I've got to go, Rock. It's all right, I'm not afraid. But sometime when the team is up against it...and the breaks are beating the boys...tell them to win just one for the Gipper. I don't know where I'll be then Rock, but I'll know about it, and I'll be happy. --George Gipp's deathbed speech
Gusts of wind up to 60 MPH...will be fun at work today...I guess I've lived long enough...Holy F***! This is terrifying. --Declan Sullivan's death-day tweet
For the uninitiated, George Gipp, whom Rockne called "better than [Jim] Thorpe or [Red] Grange," was perhaps not only the greatest college football player, but the greatest college athlete ever. What can one say about an Irish legend who rushed and passed for over 4,000 yards and returned kicks and punts for another 4,100...but never played football before entering Notre Dame? A player who once drop-kicked a record 62-yard field goal to win a game and never allowed a completed pass as a defensive back--but came to Notre Dame on a baseball scholarship? And yet, the player whom Rockne called the "perfect performer who comes once in a generation" and who led Rock's 1919 and 1920 Irish squads to two undefeated seasons, outscoring opponents 560-27 along the way, never quite got the pub this record seemed to deserve. Of course, some would argue that his tragic untimely death from strep throat at the age of twenty-five made him even more immortal, a kind of football version of A.E. Housman's "To An Athlete Dying Young." Combine this tale with Rockne's shocking death in a plane crash ten years later, and you have the makings of a Shakespearean saga that, future "Faustian" jousts notwithstanding, would forever put Notre Dame football on the map. Still, in Gipp's unique case, something is missing on campus; a tribute not to the legend but the legacy.
Indeed, George was, as Irish alum and famed sportswriter Francis Wallace noted, "a most peculiar kind of saint." Besides being a great athlete and a Hall of Fame football player (and universally admired and respected by his teammates for both his leadership and competitiveness), Gipp was a notoriously good pool hustler and an incredible card shark as well. His annual income from gambling during his college days, including betting on Notre Dame games (let the record show, he always bet on the Irish to win!) was conservatively estimated at $5,000, a figure easily topping $100,000 in today's terms. At most, Gipp made gridiron practice three times a week, and attended classes even less; he was actually temporarily expelled from Notre Dame his junior year until Rockne pleaded with the priests to at least let Gipp take the final exams--which he passed with flying colors virtually without studying. Maybe nothing sums up the unusual place Gipp has in Irish lore than a conversation Rockne had with his prodigy during half time of the 1920 Army-Notre Dame game. After dressing down his charges for their poor defensive play, Rockne turned to Gipp, who had just finished a long drag from his cigarette.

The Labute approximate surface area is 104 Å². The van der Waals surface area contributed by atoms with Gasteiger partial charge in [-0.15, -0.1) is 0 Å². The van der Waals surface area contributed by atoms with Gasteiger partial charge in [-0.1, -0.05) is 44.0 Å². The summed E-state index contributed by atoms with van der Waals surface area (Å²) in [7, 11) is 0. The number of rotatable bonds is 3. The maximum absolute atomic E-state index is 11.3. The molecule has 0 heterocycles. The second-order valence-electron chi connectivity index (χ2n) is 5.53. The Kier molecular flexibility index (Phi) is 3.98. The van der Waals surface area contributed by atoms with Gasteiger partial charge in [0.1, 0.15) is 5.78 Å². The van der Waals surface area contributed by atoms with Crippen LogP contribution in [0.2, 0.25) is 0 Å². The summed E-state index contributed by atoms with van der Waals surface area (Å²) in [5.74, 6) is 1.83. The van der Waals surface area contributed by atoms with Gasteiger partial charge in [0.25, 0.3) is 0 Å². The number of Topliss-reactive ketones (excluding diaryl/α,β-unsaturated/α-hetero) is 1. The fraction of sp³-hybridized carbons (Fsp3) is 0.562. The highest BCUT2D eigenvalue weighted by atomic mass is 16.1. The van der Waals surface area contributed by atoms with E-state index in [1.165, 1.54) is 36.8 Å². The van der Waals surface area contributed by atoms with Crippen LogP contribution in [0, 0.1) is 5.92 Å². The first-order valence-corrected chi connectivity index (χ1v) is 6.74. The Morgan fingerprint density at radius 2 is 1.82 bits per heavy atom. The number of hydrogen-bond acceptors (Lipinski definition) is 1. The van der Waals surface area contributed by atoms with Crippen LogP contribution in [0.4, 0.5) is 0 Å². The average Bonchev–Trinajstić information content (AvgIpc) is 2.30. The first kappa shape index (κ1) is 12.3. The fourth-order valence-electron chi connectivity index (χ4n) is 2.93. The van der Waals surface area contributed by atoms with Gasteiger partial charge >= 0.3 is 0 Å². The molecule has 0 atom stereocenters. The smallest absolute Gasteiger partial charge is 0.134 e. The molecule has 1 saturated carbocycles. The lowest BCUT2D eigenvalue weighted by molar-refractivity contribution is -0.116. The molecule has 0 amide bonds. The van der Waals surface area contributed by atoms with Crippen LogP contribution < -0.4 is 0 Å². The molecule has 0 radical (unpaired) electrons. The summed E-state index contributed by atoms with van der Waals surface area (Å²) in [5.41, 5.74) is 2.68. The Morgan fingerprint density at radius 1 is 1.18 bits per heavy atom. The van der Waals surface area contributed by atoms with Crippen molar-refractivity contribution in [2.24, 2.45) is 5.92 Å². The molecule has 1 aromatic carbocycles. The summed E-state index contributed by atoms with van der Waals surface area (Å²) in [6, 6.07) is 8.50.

Rockne: "What about you? I don't suppose you have any interest in this game."Although Gipp was recently named to ESPN's list of the top twenty-five college players of all time, it's a sure bet Gipp's betting couldn't have survived the scrutiny of today's sports media. Likewise, his lifestyle (besides gambling, George lived off-campus and unlike his contemporaries at the then all-male school, wasn't exactly shy about his relationships with the ladies) probably isn't something the current PC administration is proud of. But if the current fashion is to deny his deathbed speech (saying the story must be false since George never previously called himself the "Gipper" is like saying the frequently quipping Gipp was always deadly serious) a more curious denial is the University's recent silence (despite the claims of then University president Matthew Walsh, Father Patrick Haggerty, and Rockne himself, all of whom were there with Gipp at or near the end) on the subject of Gipp's last-minute conversion to Catholicism.